Your Lies Cost Me Everything
Having worked in the telecommunications industry for a number of years, I’ve come to expect that layoffs are just part of the price for working in the industry. It’s a volatile industry where mergers, acquisitions and collapsing companies seem to happen on a daily basis. It happened to me a couple of times, but I saw both of those coming and quickly found new jobs.
It was after one of those layoffs that I took a job as a Regional Director (over both sales and operations) for a company in the FL panhandle. The job was a technically a step up for me and I was very excited to land it. I had run both sales and operational departments, but never at the same time. It was a family-owned company, where I knew the owners from a previous job and had been around a long time. It was also a place I wanted to live.
The trouble is that it required us to move from NC to FL. This meant my wife, who was a teacher, would have to quit her job. We’d also uproot our 2 year old son. We’d also end up selling the house and taking a pretty large financial risk by moving. So I was very careful during the interview process to ask about the corporate financials and I even went so far as to get a copy of their financials. Everything looked fine, so I took the job.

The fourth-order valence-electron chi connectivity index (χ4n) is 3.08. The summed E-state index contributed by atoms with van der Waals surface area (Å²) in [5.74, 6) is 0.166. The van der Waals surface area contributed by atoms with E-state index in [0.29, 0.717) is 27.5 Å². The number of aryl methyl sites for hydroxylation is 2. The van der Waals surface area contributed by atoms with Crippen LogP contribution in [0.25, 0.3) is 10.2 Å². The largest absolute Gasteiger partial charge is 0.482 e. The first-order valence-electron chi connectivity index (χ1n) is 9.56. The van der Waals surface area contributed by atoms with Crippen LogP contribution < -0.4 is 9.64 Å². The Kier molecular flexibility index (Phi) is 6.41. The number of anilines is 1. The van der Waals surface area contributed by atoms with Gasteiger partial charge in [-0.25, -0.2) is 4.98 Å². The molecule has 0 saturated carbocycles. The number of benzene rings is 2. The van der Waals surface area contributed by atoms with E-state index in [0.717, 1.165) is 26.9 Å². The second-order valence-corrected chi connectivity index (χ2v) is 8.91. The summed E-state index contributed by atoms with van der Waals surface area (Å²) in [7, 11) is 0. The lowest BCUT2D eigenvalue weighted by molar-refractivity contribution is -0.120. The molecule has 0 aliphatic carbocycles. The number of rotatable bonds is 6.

Once I got down there in late November, everything was just as I had hoped. I turned my team around quickly and sales started picking up. I kept my operations team busy and we were really coming together. Before my wife quit her job on February 1, I had a meeting with the owner to make sure that I was performing well, my team was exceeding expectations and the company was on firm financial footing. He said everything was great.
We had already listed the house, but with no takers my wife moved down with me on March 1. Again, before this took place, I had the same kind of meeting (though this time a bit more informally). After all, this was a big step – the moving expense, coupled with 2 mortgage payments (one in NC and one in FL) and eliminating one income was financially risky. I had to be sure that everything was good – and was reassured that we were doing beautifully.
On March 31, my team celebrated their best quarter ever. We had doubled sales and our operational efficiency was also up. When I got the call from the owner that he wanted to meet, I thought he wanted to celebrate our success. Instead, it seems that he had taken too much money out of the business and had cut costs immediately or have his bank loan called in. So he decided to lay me off with 1 weeks’ severance pay. In fact, he didn’t want to pay me the bonus I had earned for the 1st Quarter and decided to cut the check only after I threatened to sue him. He knew all about this back in January, but lied to me and even cooked the books on the financials.
I was dumbstruck. Needless to say, the financial consequences were terrible. We had to sell our house in NC at a loss so we didn’t have to go to foreclosure. Because I couldn’t find a job in FL, we ended up having to move again. We went through all of our savings and had to start from scratch all over again – after 15 years of saving and building towards the future, my wife and I had to start again with a net worth of almost nothing. Yes, I’m bitter…and I won’t ever forget or forgive you, Shay.
This post was submitted by JT Clemens.